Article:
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Chapter 5

A New Life In The Independent Lithuania, 1920-1923

Jacob: We put in the title “A New Life in the Independent Lithuania.” That is true. A new life. A completely new life for thousands and thousands of Jewish families in Lithuania and, certainly, for our small family of four people: my parents, my younger brother – Abel, or Abba, as some call him – and myself. So we came to Ponevezh, the big city, after spending four and a half years in Russia, in Pochep, in northern Ukraine. Lithuania was still under German occupation; it was not yet an independent Lithuania. It was in formation.

Our  main worry was – I'm laughing, because now it is such a small thing – how to make twenty-five kilometers from Ponevezh to Pumpyan. By bus or car, it takes you less than an hour; takes you half an hour, maybe takes you forty minutes. By plane, you just jump over from place to place. But even in normal time, to travel from Ponevezh to Pumpyan, or Pumpyan to Ponevezh, was a day or two-day trip, especially in the rainy season, fall or spring. But now there was no communication. No moving at all. The population was afraid; seldom did someone travel from Pumpyan to Ponevezh or other distances.

So we came together with my Uncle Schindler, and we stuck together all the time. Schindler had three children, three boys. They emigrated later on, to America, and I think you knew all of them, or some of them. The oldest one was Aaron, the middle one was Zalman, and the younger one was Abe. Now Zalman and Aaron have died. Abe is alive. He is in Brookline, near Boston.

So after thinking it over and discussing, we decided that one representative of each of the two families will go, will walk, march, to Pumpyan and spy out to see what happened, what is there. Who were the two persons? My Uncle Schindler – his name was Shia, or Ofsey in Russian pronunciation – and myself should walk.

As you know, I am a walker and marcher, Goldie and myself, even

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now. And my first experience as a walker started by this tour from Ponevezh to Pumpyan. Okay, we equipped ourselves with sticks, some food what we could have, and in the morning – it was a bright, beautiful morning; I would say it was the beginning of August, an especially beautiful day – we started out of Ponevezh, walking.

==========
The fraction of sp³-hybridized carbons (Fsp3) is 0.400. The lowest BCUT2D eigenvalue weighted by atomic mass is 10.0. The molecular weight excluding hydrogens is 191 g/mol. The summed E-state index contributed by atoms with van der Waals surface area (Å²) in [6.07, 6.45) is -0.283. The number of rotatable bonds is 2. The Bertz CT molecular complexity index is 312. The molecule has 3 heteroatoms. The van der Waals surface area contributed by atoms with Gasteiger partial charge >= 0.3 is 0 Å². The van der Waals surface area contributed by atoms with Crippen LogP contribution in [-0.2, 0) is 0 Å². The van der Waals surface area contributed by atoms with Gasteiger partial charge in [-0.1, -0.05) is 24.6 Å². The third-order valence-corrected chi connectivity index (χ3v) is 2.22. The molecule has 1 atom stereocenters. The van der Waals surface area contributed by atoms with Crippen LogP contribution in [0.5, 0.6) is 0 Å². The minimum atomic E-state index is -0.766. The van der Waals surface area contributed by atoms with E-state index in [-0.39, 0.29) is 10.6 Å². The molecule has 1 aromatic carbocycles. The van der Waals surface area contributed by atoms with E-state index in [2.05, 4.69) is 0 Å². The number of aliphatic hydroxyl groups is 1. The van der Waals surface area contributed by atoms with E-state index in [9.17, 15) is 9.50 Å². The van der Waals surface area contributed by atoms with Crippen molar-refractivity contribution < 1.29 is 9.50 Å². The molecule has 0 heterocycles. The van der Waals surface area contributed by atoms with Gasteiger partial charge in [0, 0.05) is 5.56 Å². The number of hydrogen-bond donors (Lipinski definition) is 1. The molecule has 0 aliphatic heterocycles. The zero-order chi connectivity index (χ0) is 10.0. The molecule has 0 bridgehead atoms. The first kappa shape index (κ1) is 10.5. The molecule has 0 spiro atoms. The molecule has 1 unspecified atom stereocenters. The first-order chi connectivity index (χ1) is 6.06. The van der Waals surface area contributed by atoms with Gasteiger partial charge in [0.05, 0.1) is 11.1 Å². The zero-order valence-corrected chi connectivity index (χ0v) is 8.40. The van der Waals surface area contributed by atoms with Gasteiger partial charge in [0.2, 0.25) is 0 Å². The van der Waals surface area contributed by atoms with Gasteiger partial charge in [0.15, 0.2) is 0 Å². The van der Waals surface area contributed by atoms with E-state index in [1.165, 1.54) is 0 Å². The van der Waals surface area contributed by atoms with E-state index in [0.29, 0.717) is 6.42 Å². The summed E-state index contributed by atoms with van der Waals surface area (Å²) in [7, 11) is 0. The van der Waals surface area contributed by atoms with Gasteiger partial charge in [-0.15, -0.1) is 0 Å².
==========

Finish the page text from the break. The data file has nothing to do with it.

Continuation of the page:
We were in good mood, my uncle and myself, and we compared ourselves: We are like the biblical spies who Moshe rabbenu, our leader Moshe, sent to spy out the land of Canaan to see what is going on there, how it looks, what the people are like. So we were walking and joking and talking all the time, and we didn't notice how fast the time passed. It took us probably five, six hours, seven, maybe. We stopped a couple of times, drinking water, having our food, and we were started approaching Pumpyan, about two to three miles. You could see already the steeple of the church. The church was standing on the hill, so the steeple was seen from far away.

We could see, and we were glad – here is Pumpyan! Certainly, with nervousness and with our heart beating, we were approaching the first houses of Pumpyan. Through the Ponevezher Street, from beginning of the street for about a mile long, was a Christian Lithuanian population. Closer to the center, in the center itself, and farther on, Posteler Street was occupied by the Jewish population – !would say one hundred percent Jewish population.

And here came the first surprise. Suddenly, as we came to a certain place near the center on Ponevezher Street, we saw that some houses are missing! One house is missing. We continued to another house, and pretty soon we realized that the whole center is burnt down. It was burnt down. Starting from Ponevezher Street, the market center, and continuing to Posteler Street, all the Jewish center was burnt out. It was a surprise, because we had no communication with Lithuania during the time we lived in Russia. We had no idea what happened, what was going on, and now, suddenly, we saw empty places.